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Application of a reflective optical probe to measure solids fractions in a circulating fluidized bed [electronic resource] /

by Seachman, Steven M.

Abstract (Summary)
Application of A Reflective Optical Probe to Measure Solids Fractions in a Circulating Fluidized Bed Steven M. Seachman A novel method of extracting localized solids volume fractions from reflective multi-fiber optical probes was developed. The fiber optic probes were originally designed by Vector Scientific, Inc. to measure local solids velocities. The probe measures reflected light from a particle medium which is converted into a voltage. Development of this new method yields two valuable solid flow parameters from a single probe system. The method involves a formulated model with empirical calibrations and three physical bases. The three physical bases are the Conservation Law, Beer-Lambert’s Law, and the reflected light intensity from the particle medium. A novel bed depth calibration procedure is used to find the reflected light contribution from each layer of particles. This calibration is used to find the fixed fraction, kB1B, of scattered light detected by the probe, and the factor, kB2,B to convert number concentration into a solids volume fraction. The layer-by-layer analysis of the solids fraction avoids the need to directly address the effects of beam divergence and multiple scattering. The probes were used to measure the solids volume fractions and velocities inside the riser of a cold-flow Circulating Fluidized Bed (CFB) operating under several different flow conditions. These experiments were performed with two different batches of glass spheres, with average particle diameters of 64 ?m and 180 ?m, respectively. The solids fraction measurement method was compared with other solids fraction measurement methods. The fiber optic probe method compared well with other methods including solids sampling and pressure drop measurements, with the exception of near wall measurements using a solids sampling probe. The fiber optic probe gave solids fractions varying from 1.0% to 3.1% near the center and 7.7% and 21.1% at the wall of the riser of the CFBCC, which is consistent with other solids fraction measurement methods. The fiber optic probe was used to make measurements at different angular positions near the solids inlet, in the fully developed region, and near the solids outlet of the CFB riser. The method developed allowed calculation of the solids fraction distribution at these locations. Statistical analyses were performed in order to determine if the velocities or solids fractions were azimuthally dependent. It was found that the angular dependency of solids velocity and solids fractions is functions of elevation and flow conditions.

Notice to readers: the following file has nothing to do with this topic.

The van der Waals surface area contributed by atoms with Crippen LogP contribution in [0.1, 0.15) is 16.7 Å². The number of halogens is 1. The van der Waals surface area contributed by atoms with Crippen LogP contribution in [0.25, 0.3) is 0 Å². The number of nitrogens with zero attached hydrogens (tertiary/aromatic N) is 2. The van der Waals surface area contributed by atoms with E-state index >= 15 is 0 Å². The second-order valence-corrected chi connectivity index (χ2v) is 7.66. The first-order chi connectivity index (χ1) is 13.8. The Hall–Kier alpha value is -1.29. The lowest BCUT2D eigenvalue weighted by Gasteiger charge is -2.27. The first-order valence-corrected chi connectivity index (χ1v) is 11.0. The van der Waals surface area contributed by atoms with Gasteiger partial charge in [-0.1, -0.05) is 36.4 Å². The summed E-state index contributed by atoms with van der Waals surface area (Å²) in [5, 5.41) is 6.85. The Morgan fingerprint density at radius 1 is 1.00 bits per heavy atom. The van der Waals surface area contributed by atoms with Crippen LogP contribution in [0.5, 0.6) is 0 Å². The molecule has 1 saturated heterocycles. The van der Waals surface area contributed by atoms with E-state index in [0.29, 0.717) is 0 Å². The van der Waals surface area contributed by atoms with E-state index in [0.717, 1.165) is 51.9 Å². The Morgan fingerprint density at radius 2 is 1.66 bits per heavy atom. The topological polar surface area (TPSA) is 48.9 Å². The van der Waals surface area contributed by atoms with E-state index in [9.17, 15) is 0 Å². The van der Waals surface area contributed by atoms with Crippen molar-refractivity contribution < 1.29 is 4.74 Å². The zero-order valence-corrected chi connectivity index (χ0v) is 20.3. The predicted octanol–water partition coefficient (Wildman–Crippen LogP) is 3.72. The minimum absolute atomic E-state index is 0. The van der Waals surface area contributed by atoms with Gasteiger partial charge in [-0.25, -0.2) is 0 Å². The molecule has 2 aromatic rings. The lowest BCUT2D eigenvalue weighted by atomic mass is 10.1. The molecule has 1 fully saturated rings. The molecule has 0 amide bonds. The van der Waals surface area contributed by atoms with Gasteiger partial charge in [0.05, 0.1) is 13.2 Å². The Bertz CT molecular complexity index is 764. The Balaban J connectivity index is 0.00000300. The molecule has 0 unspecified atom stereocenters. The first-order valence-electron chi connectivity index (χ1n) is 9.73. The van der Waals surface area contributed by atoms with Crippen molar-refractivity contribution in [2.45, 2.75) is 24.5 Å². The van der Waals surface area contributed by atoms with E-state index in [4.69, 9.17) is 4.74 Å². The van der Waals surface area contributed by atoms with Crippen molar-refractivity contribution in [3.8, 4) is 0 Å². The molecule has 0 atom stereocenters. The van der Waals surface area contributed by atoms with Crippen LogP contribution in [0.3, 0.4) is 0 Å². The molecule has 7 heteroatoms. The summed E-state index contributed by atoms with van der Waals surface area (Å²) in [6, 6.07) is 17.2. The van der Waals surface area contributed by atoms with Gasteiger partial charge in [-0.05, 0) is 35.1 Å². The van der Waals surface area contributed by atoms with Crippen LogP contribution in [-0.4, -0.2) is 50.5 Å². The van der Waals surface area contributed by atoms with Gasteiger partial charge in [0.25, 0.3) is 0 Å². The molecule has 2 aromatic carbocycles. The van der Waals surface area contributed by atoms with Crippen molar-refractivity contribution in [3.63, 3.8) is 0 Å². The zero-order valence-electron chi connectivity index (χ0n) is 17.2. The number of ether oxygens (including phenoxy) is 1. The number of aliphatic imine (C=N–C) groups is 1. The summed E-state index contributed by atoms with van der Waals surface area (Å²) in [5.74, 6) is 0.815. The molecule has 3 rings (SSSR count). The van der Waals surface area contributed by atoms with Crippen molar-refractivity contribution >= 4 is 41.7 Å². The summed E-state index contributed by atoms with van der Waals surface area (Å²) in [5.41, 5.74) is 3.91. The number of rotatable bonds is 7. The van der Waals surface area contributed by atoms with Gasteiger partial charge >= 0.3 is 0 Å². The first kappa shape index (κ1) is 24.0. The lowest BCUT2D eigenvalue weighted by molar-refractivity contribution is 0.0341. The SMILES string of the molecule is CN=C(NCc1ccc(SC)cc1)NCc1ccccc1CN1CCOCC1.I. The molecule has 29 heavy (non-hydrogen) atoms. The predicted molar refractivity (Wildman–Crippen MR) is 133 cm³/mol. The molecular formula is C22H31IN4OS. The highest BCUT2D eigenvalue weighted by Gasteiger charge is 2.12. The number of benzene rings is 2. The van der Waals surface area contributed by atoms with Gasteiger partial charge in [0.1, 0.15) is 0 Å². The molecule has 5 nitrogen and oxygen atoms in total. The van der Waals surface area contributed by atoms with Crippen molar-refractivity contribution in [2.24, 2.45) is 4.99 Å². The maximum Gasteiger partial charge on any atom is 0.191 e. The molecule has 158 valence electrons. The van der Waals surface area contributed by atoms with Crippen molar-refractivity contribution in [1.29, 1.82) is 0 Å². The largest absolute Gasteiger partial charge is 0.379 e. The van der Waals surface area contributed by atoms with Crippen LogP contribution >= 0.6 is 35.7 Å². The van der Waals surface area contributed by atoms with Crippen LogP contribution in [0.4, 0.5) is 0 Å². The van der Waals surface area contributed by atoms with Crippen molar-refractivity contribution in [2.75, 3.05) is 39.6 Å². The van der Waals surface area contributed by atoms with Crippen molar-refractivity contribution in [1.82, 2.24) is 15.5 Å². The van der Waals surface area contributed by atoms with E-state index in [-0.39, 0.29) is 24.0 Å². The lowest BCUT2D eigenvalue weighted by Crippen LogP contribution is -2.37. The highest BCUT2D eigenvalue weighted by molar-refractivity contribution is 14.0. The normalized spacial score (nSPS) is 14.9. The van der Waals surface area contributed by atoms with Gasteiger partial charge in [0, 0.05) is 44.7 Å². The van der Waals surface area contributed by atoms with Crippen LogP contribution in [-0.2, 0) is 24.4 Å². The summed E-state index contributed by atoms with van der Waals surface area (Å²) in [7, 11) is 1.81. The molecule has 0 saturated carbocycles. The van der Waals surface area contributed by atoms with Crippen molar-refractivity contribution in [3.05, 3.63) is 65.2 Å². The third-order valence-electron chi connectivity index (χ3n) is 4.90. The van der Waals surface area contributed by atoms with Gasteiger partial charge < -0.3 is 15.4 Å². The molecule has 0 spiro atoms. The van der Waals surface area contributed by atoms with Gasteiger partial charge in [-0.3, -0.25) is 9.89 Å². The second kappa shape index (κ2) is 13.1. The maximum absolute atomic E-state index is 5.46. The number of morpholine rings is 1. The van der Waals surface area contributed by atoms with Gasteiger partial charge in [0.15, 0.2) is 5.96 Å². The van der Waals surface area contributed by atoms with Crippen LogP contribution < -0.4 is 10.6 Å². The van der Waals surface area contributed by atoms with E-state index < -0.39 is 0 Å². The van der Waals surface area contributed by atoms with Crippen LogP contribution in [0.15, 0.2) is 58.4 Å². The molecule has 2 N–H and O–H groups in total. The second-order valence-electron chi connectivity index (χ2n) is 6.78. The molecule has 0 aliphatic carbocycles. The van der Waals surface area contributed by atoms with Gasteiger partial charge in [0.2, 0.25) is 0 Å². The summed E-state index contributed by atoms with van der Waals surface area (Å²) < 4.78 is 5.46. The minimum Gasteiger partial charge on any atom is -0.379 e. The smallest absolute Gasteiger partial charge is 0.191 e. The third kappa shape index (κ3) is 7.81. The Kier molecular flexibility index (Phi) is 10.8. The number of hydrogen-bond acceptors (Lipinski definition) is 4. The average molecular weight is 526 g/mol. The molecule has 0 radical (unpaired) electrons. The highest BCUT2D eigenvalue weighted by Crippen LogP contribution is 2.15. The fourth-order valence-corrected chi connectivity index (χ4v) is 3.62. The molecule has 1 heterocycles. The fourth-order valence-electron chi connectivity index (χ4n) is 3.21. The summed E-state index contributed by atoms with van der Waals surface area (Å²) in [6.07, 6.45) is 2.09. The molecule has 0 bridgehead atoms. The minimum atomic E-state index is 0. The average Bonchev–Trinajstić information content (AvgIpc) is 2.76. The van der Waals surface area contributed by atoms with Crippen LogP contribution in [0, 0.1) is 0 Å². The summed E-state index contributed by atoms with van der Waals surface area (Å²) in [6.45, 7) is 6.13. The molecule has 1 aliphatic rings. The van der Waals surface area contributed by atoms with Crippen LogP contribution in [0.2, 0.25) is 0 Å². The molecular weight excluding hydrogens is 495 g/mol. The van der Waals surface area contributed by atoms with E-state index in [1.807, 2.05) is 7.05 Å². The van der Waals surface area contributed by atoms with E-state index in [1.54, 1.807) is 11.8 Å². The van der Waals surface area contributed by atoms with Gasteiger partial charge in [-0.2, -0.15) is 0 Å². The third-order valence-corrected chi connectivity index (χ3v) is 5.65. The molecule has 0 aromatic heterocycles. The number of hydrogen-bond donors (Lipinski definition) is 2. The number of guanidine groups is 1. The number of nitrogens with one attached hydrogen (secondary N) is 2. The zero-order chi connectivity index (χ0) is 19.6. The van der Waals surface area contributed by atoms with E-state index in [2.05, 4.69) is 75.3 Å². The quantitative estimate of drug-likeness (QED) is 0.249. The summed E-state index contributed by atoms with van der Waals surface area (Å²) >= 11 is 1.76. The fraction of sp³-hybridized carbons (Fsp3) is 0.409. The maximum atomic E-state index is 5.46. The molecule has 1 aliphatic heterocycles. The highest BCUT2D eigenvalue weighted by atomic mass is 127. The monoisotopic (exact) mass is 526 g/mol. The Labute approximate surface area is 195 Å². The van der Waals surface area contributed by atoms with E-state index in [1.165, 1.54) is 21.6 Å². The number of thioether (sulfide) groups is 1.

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School:West Virginia University

School Location:USA - West Virginia

Source Type:Master's Thesis

Keywords:optical fiber detectors fluidization dynamics of a particle

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